At first, it’s a dizzyingly fascinating experience. Some of my favorite comedians, in the form of Patton Oswalt and Brian Posehn fill out starring roles, and there’s a gentle comedy to the whole thing. But it quickly becomes apparent that the game engine has been pulled over from the Playstation 3 era into the next, and it works as well as you would imagine it would. Which is to say that it doesn’t. Lag eats into time you need to make split decisions and into scenes meant to be action-packed or emotional. The mood of the narrative doesn’t know if it wants to be lighthearted, which would fit the context of the game and the game’s community it has taken from, or bizarrely emotional. For all of the lagging and the misunderstanding of Minecraft’s appeal which is, understandably, crafting, the major problem of the game came from a complete dissonance between the perceived mood of the narrative and what it actually is – and should have been.

I do hate spoilers, and I am sorry, but the only way to explain the problem is by spoiling the end of Minecraft: Story Mode, so you have been warned. Spoilers abound for the following two paragraphs(!)

There is a scene in the game where the comic relief pet pig, Reuben, dies. Mind you, this is after the events of the game have lead to some apocalyptic doing, which lead to the destruction of a lot of stuff as well as what can be surmised to be the deaths of many – human – characters. But when the protagonist, Jesse, finds his pig dramatically dying, not only does he have an emotional breakdown that he has lost his best friend, but this pig is given a funeral that would be fitting for a major political figure. In light of the deaths of many people.

Oh. My. Word. I don’t even understand how a writer could think that this is an appropriate idea to have in a Minecraft game, but here we have the death of Reuben the Pig to act as an appropriate metaphor for the whole debacle. Potential buried beneath mediocrity that had no reason to be there, then topped off with something that pulls you out of the experience so hard you remember it (ironically enough) years later.

And then there was the non-surface level “oops” of this company, in the form of being overly zealous in a way that reminds me of an novice player of any city builder sim and expanding too bleeping much too bleeping fast with no infrastructure in place to support it, getting the rights for every hot property imaginable to make a game out of it all at once, and then the cherry on top – its (allegedly) very Konami-like mistreatment of workers. That last one hurts especially, because I envision people making things I like not having to do so in an uncomfortable, toxic – damaging – environment.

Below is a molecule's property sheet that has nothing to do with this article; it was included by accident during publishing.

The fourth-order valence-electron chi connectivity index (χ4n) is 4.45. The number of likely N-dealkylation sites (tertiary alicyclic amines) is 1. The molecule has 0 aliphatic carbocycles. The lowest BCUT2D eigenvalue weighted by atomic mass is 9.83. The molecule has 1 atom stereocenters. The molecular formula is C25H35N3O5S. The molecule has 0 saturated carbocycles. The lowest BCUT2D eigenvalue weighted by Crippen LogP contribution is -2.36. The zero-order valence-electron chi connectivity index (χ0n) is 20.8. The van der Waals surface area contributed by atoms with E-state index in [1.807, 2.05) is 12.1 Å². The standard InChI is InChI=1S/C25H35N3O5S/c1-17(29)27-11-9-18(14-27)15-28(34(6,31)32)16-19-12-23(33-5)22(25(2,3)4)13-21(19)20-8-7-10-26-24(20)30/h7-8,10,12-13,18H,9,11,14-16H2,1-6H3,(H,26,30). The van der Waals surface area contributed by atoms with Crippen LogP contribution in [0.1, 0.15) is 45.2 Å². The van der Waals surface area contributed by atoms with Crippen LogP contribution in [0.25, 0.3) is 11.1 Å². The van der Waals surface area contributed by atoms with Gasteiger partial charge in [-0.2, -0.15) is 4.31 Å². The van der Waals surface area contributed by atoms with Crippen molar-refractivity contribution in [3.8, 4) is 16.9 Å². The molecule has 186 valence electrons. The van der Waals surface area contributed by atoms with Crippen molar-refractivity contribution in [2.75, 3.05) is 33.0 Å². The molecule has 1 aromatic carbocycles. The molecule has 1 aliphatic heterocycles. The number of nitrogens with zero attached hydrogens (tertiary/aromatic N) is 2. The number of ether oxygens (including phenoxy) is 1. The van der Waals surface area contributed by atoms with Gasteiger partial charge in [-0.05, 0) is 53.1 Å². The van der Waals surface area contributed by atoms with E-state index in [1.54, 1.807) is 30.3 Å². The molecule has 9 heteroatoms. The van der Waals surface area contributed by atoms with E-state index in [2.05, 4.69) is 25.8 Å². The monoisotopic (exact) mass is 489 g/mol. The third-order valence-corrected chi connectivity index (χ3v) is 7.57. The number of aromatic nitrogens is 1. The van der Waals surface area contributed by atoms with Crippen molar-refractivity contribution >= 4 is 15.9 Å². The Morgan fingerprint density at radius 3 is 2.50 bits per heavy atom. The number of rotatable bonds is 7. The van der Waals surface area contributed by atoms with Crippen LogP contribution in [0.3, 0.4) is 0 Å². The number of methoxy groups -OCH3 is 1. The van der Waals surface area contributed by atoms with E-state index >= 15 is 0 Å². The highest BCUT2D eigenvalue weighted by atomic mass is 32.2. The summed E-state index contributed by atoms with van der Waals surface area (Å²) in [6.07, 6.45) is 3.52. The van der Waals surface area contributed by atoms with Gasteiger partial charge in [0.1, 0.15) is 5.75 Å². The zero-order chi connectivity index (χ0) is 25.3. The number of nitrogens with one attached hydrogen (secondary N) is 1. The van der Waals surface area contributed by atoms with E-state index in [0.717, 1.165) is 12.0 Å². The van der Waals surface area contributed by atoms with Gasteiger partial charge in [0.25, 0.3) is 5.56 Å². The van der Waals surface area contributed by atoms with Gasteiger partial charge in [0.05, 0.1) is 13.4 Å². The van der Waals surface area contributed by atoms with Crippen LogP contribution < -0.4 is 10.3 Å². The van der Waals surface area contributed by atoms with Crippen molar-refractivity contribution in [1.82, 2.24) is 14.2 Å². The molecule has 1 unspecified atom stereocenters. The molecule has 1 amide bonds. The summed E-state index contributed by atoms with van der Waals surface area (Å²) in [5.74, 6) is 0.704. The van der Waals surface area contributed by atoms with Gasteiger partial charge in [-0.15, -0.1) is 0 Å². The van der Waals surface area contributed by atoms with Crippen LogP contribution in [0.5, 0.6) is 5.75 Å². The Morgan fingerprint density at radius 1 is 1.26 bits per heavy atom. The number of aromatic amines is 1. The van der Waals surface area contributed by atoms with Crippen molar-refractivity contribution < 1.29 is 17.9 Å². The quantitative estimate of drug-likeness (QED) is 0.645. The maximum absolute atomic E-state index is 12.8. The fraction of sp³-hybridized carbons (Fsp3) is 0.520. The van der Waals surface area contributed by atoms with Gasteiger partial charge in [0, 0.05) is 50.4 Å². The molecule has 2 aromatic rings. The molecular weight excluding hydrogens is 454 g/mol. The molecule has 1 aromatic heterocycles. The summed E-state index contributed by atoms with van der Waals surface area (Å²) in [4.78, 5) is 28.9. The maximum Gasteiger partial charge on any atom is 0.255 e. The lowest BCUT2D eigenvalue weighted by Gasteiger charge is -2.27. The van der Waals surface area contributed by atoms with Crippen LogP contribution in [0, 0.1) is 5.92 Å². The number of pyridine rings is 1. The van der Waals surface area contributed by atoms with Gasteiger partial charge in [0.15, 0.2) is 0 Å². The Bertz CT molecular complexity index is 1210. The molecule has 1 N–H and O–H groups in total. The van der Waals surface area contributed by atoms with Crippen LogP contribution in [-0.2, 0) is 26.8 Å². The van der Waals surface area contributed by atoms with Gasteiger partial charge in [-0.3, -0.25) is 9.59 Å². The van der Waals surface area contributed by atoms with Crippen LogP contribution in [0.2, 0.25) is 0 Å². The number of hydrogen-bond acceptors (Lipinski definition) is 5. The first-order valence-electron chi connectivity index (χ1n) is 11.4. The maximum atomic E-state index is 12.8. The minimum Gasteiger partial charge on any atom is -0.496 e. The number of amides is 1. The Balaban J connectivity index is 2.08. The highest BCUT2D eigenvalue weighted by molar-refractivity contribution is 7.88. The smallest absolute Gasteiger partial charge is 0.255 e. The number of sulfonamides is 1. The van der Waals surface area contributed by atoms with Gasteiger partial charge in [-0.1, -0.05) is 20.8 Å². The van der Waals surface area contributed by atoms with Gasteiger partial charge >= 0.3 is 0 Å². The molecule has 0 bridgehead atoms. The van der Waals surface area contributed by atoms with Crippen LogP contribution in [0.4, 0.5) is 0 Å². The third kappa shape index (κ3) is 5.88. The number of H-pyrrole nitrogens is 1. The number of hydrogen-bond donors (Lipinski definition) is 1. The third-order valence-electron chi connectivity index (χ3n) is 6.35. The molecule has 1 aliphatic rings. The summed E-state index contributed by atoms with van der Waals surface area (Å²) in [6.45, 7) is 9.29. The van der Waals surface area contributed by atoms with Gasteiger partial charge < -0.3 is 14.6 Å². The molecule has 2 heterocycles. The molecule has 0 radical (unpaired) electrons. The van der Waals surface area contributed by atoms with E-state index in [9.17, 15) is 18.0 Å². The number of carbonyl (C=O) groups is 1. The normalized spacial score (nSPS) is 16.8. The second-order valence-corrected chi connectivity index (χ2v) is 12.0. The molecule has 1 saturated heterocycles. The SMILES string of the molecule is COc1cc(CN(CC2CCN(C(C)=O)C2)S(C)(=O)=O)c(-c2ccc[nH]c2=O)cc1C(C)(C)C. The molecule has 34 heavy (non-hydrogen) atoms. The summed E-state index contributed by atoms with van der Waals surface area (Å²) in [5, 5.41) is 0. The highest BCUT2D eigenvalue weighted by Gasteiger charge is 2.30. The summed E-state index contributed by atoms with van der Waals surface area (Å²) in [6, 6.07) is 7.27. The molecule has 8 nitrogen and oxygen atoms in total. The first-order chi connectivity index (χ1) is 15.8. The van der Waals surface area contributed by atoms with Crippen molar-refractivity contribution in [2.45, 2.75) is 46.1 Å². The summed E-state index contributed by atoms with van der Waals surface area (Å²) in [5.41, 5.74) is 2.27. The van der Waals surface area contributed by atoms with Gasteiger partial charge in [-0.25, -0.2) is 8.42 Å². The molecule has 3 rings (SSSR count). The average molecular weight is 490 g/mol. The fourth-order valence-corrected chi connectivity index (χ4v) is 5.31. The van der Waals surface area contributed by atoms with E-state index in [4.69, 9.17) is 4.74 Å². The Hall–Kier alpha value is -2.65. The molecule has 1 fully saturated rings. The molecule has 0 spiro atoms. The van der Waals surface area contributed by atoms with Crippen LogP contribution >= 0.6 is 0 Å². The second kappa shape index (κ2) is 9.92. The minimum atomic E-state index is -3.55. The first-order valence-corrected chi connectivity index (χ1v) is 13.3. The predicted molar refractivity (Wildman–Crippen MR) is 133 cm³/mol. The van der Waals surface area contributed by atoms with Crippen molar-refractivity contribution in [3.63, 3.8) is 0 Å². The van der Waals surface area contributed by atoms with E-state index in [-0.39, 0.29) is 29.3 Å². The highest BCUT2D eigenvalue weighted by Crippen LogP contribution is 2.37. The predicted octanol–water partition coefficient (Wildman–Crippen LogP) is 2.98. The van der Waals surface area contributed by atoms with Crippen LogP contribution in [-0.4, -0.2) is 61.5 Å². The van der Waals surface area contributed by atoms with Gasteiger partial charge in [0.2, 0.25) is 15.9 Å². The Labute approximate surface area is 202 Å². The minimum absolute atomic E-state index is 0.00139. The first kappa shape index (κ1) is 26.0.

On top of it being a bad environment to produce in, this was a company apparently well-known for implementing the industry plague known as Crunch. Crunch is a term that encompasses the practices of working overtime on a project – typically to the point where it interferes in a person’s life, taking away their sleep and personal life. The funny thing is that there are believers in Crunch who think that it somehow results in a better end product. I don’t see how pushing people or a group of people like an abused beast of burden is going to make anything good, especially if it is something that is a piece of art or something that requires craftsmanship to produce. You end up getting a sub par product, and it’s no small collateral that the people who made it become disillusioned or burn out.

Yes, the burn out in this company is legendary, much like CD Projekt Red, apparently where starry eyed workers were being chewed up and spit out through this system so fast it could make your head spin. To boot, the company went out on a nasty note because it had apparently hired a lot of new people the previous week, and then all of their workers were let go without any severance pay. Whoa.

The final insult seems to be that as soon as the end came, the final season of The Walking Dead was killed halfway through, leaving people who paid for the full season hanging in the wind. Guys, paying for something like this up front is sometimes a bad idea. I’ve heard of a lot of people losing money they gave game projects on things like Kickstarter, but I am not surprised that one of these Season Passes that video game publishers have been hawking has turned out to be a bad choice. After all, a game company, whether it’s the work of one guy or hundred – thousands – of people is basically the same thing. I would also not be surprised if a few somebodies sue the ex-heads of this company for their treatment of their workers as well as charging customers for a product they never deliver on. Update: while writing this, I found out that the ex-employees are currently in the process of suing their old bosses.

If there’s extra insult to injury, it has to be the fact that people who have invested themselves emotionally into The Walking Dead will get absolutely no closure, besides the second episode of the season. Update: while writing this, apparently the last season is due to be given to another studio to finish. A bad reminder, perhaps, that this game meant so much to its players and to many of the people who made it, but that at the end of the day, it was still a product and was discontinued like Crystal Pepsi.

Wow. This went on a lot longer than I expected. I was more emotional and had deeper concerns on this subject than I thought I did when I started.

I am honestly very interested in hearing what you have to say about this. Do you have any good memories of the company? Do you think this is a pattern that might spread to more of the game industry?

Kayla loves all things weird, wonderful, and macabre.  Her soul’s in writing, and her hobbies include gaming, watching movies and television shows, reading anything and everything. Her black cat’s TOTALLY, 100%, not evil.